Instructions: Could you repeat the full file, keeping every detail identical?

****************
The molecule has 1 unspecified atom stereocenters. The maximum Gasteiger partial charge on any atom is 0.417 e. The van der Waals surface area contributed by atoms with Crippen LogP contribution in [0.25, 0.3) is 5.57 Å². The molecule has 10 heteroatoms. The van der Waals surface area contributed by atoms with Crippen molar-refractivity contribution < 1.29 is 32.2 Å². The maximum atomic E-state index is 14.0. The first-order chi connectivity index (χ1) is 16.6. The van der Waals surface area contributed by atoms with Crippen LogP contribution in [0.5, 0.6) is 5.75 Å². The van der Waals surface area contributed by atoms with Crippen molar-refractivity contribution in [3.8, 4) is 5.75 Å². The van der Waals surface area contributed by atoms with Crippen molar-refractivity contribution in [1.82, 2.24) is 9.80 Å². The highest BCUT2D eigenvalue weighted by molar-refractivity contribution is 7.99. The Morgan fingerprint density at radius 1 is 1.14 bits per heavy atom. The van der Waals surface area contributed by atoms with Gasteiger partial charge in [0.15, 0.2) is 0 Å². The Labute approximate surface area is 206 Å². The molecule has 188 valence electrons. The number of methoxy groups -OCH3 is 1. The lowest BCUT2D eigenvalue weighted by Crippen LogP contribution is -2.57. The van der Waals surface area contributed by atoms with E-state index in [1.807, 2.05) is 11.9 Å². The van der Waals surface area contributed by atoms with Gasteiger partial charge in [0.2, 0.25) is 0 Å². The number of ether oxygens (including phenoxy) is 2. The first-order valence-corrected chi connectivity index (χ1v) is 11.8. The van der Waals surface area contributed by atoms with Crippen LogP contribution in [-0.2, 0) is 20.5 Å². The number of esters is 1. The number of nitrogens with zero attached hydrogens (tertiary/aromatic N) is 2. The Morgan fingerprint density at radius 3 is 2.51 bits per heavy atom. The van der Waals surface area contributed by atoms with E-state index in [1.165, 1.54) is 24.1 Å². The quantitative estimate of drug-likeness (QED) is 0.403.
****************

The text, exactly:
The molecule has 1 unspecified atom stereocenters. The maximum Gasteiger partial charge on any atom is 0.417 e. The van der Waals surface area contributed by atoms with Crippen LogP contribution in [0.25, 0.3) is 5.57 Å². The molecule has 10 heteroatoms. The van der Waals surface area contributed by atoms with Crippen molar-refractivity contribution < 1.29 is 32.2 Å². The maximum atomic E-state index is 14.0. The first-order chi connectivity index (χ1) is 16.6. The van der Waals surface area contributed by atoms with Crippen LogP contribution in [0.5, 0.6) is 5.75 Å². The van der Waals surface area contributed by atoms with Crippen molar-refractivity contribution in [3.8, 4) is 5.75 Å². The van der Waals surface area contributed by atoms with Crippen molar-refractivity contribution in [1.82, 2.24) is 9.80 Å². The highest BCUT2D eigenvalue weighted by molar-refractivity contribution is 7.99. The Morgan fingerprint density at radius 1 is 1.14 bits per heavy atom. The van der Waals surface area contributed by atoms with Gasteiger partial charge in [0.15, 0.2) is 0 Å². The Labute approximate surface area is 206 Å². The molecule has 188 valence electrons. The number of methoxy groups -OCH3 is 1. The lowest BCUT2D eigenvalue weighted by Crippen LogP contribution is -2.57. The van der Waals surface area contributed by atoms with E-state index in [1.807, 2.05) is 11.9 Å². The van der Waals surface area contributed by atoms with Gasteiger partial charge in [0.2, 0.25) is 0 Å². The number of ether oxygens (including phenoxy) is 2. The first-order valence-corrected chi connectivity index (χ1v) is 11.8. The van der Waals surface area contributed by atoms with Crippen LogP contribution in [-0.2, 0) is 20.5 Å². The number of esters is 1. The number of nitrogens with zero attached hydrogens (tertiary/aromatic N) is 2. The Morgan fingerprint density at radius 3 is 2.51 bits per heavy atom. The van der Waals surface area contributed by atoms with E-state index in [1.165, 1.54) is 24.1 Å². The quantitative estimate of drug-likeness (QED) is 0.403.